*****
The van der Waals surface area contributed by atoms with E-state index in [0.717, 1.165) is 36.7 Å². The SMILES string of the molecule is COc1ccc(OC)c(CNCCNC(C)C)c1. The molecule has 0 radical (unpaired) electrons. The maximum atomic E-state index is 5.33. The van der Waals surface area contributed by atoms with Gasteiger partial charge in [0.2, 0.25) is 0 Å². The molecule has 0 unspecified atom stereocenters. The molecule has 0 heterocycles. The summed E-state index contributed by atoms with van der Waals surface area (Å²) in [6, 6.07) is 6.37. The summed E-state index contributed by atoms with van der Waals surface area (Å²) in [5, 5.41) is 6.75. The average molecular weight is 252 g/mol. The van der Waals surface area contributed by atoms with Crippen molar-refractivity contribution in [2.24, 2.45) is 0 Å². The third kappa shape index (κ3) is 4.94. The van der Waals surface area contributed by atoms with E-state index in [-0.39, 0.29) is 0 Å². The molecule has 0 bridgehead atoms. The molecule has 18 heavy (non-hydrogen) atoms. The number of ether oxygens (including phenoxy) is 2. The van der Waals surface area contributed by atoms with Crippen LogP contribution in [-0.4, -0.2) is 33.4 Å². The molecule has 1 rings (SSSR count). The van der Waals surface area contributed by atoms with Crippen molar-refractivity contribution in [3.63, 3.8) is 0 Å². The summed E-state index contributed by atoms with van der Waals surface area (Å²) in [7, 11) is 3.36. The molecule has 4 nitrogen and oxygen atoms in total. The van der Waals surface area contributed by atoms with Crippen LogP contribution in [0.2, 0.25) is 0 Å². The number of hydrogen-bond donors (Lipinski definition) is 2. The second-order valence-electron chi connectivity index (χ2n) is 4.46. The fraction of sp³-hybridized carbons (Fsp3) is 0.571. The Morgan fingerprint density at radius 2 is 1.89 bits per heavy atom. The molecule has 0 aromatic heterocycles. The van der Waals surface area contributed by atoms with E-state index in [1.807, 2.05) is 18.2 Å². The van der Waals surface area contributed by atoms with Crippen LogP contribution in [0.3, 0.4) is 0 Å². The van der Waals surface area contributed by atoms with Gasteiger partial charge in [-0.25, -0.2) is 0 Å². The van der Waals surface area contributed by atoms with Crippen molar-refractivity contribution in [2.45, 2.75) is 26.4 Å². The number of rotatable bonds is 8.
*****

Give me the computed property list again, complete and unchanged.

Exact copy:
The van der Waals surface area contributed by atoms with E-state index in [0.717, 1.165) is 36.7 Å². The SMILES string of the molecule is COc1ccc(OC)c(CNCCNC(C)C)c1. The molecule has 0 radical (unpaired) electrons. The maximum atomic E-state index is 5.33. The van der Waals surface area contributed by atoms with Gasteiger partial charge in [0.2, 0.25) is 0 Å². The molecule has 0 unspecified atom stereocenters. The molecule has 0 heterocycles. The summed E-state index contributed by atoms with van der Waals surface area (Å²) in [6, 6.07) is 6.37. The summed E-state index contributed by atoms with van der Waals surface area (Å²) in [5, 5.41) is 6.75. The average molecular weight is 252 g/mol. The van der Waals surface area contributed by atoms with Crippen molar-refractivity contribution in [2.24, 2.45) is 0 Å². The third kappa shape index (κ3) is 4.94. The van der Waals surface area contributed by atoms with E-state index in [-0.39, 0.29) is 0 Å². The molecule has 0 bridgehead atoms. The molecule has 18 heavy (non-hydrogen) atoms. The number of ether oxygens (including phenoxy) is 2. The van der Waals surface area contributed by atoms with Crippen LogP contribution in [-0.4, -0.2) is 33.4 Å². The molecule has 1 rings (SSSR count). The van der Waals surface area contributed by atoms with Crippen molar-refractivity contribution in [3.63, 3.8) is 0 Å². The summed E-state index contributed by atoms with van der Waals surface area (Å²) in [7, 11) is 3.36. The molecule has 4 nitrogen and oxygen atoms in total. The van der Waals surface area contributed by atoms with Crippen LogP contribution in [0.2, 0.25) is 0 Å². The number of hydrogen-bond donors (Lipinski definition) is 2. The second-order valence-electron chi connectivity index (χ2n) is 4.46. The fraction of sp³-hybridized carbons (Fsp3) is 0.571. The Morgan fingerprint density at radius 2 is 1.89 bits per heavy atom. The molecule has 0 aromatic heterocycles. The van der Waals surface area contributed by atoms with E-state index in [1.807, 2.05) is 18.2 Å². The van der Waals surface area contributed by atoms with Crippen LogP contribution in [0.3, 0.4) is 0 Å². The van der Waals surface area contributed by atoms with Gasteiger partial charge in [-0.25, -0.2) is 0 Å². The van der Waals surface area contributed by atoms with Crippen molar-refractivity contribution in [2.45, 2.75) is 26.4 Å². The number of rotatable bonds is 8.